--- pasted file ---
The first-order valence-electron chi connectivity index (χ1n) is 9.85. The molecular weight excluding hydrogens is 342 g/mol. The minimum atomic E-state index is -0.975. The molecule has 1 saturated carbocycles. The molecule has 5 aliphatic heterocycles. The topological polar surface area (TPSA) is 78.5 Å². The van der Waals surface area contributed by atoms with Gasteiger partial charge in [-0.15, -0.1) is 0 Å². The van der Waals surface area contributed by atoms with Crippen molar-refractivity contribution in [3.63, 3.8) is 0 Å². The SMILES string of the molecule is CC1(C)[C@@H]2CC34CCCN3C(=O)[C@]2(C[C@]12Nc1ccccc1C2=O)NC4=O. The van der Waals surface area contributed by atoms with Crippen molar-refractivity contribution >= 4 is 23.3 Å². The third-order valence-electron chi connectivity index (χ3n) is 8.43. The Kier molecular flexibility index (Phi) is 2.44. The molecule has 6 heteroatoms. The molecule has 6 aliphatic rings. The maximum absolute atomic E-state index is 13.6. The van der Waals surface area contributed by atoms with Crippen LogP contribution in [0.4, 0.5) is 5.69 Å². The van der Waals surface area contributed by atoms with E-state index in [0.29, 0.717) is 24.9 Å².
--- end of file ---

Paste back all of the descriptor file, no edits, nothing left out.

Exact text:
The first-order valence-electron chi connectivity index (χ1n) is 9.85. The molecular weight excluding hydrogens is 342 g/mol. The minimum atomic E-state index is -0.975. The molecule has 1 saturated carbocycles. The molecule has 5 aliphatic heterocycles. The topological polar surface area (TPSA) is 78.5 Å². The van der Waals surface area contributed by atoms with Gasteiger partial charge in [-0.15, -0.1) is 0 Å². The van der Waals surface area contributed by atoms with Crippen molar-refractivity contribution in [3.63, 3.8) is 0 Å². The SMILES string of the molecule is CC1(C)[C@@H]2CC34CCCN3C(=O)[C@]2(C[C@]12Nc1ccccc1C2=O)NC4=O. The van der Waals surface area contributed by atoms with Crippen molar-refractivity contribution >= 4 is 23.3 Å². The third-order valence-electron chi connectivity index (χ3n) is 8.43. The Kier molecular flexibility index (Phi) is 2.44. The molecule has 6 heteroatoms. The molecule has 6 aliphatic rings. The maximum absolute atomic E-state index is 13.6. The van der Waals surface area contributed by atoms with Crippen LogP contribution in [0.4, 0.5) is 5.69 Å². The van der Waals surface area contributed by atoms with E-state index in [0.29, 0.717) is 24.9 Å².